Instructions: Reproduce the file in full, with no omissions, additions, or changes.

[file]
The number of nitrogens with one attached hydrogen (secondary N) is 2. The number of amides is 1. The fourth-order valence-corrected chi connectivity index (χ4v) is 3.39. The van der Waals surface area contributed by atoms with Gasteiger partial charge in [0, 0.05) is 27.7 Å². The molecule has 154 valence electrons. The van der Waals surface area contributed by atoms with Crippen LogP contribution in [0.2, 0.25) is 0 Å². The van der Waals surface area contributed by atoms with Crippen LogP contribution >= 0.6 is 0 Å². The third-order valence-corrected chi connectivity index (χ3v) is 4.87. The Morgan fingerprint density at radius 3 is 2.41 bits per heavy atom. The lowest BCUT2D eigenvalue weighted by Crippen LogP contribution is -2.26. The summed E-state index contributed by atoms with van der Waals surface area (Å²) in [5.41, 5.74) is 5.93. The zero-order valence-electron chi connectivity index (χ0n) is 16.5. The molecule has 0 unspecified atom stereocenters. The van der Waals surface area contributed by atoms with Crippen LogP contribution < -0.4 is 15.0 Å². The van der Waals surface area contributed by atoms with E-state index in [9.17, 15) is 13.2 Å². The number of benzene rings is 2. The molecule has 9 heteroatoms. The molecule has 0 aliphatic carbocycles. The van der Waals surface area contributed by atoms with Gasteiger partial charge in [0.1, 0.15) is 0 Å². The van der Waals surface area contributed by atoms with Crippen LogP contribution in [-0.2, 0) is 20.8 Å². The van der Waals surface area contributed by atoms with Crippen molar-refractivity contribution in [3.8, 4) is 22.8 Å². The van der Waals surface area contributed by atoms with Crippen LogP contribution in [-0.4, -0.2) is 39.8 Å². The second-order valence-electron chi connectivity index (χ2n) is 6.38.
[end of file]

The number of nitrogens with one attached hydrogen (secondary N) is 2. The number of amides is 1. The fourth-order valence-corrected chi connectivity index (χ4v) is 3.39. The van der Waals surface area contributed by atoms with Gasteiger partial charge in [0, 0.05) is 27.7 Å². The molecule has 154 valence electrons. The van der Waals surface area contributed by atoms with Crippen LogP contribution in [0.2, 0.25) is 0 Å². The van der Waals surface area contributed by atoms with Crippen LogP contribution >= 0.6 is 0 Å². The third-order valence-corrected chi connectivity index (χ3v) is 4.87. The Morgan fingerprint density at radius 3 is 2.41 bits per heavy atom. The lowest BCUT2D eigenvalue weighted by Crippen LogP contribution is -2.26. The summed E-state index contributed by atoms with van der Waals surface area (Å²) in [5.41, 5.74) is 5.93. The zero-order valence-electron chi connectivity index (χ0n) is 16.5. The molecule has 0 unspecified atom stereocenters. The van der Waals surface area contributed by atoms with Crippen LogP contribution < -0.4 is 15.0 Å². The van der Waals surface area contributed by atoms with E-state index in [9.17, 15) is 13.2 Å². The number of benzene rings is 2. The molecule has 9 heteroatoms. The molecule has 0 aliphatic carbocycles. The van der Waals surface area contributed by atoms with Gasteiger partial charge in [0.1, 0.15) is 0 Å². The van der Waals surface area contributed by atoms with Crippen LogP contribution in [-0.2, 0) is 20.8 Å². The van der Waals surface area contributed by atoms with Crippen molar-refractivity contribution in [3.8, 4) is 22.8 Å². The van der Waals surface area contributed by atoms with Crippen LogP contribution in [-0.4, -0.2) is 39.8 Å². The second-order valence-electron chi connectivity index (χ2n) is 6.38.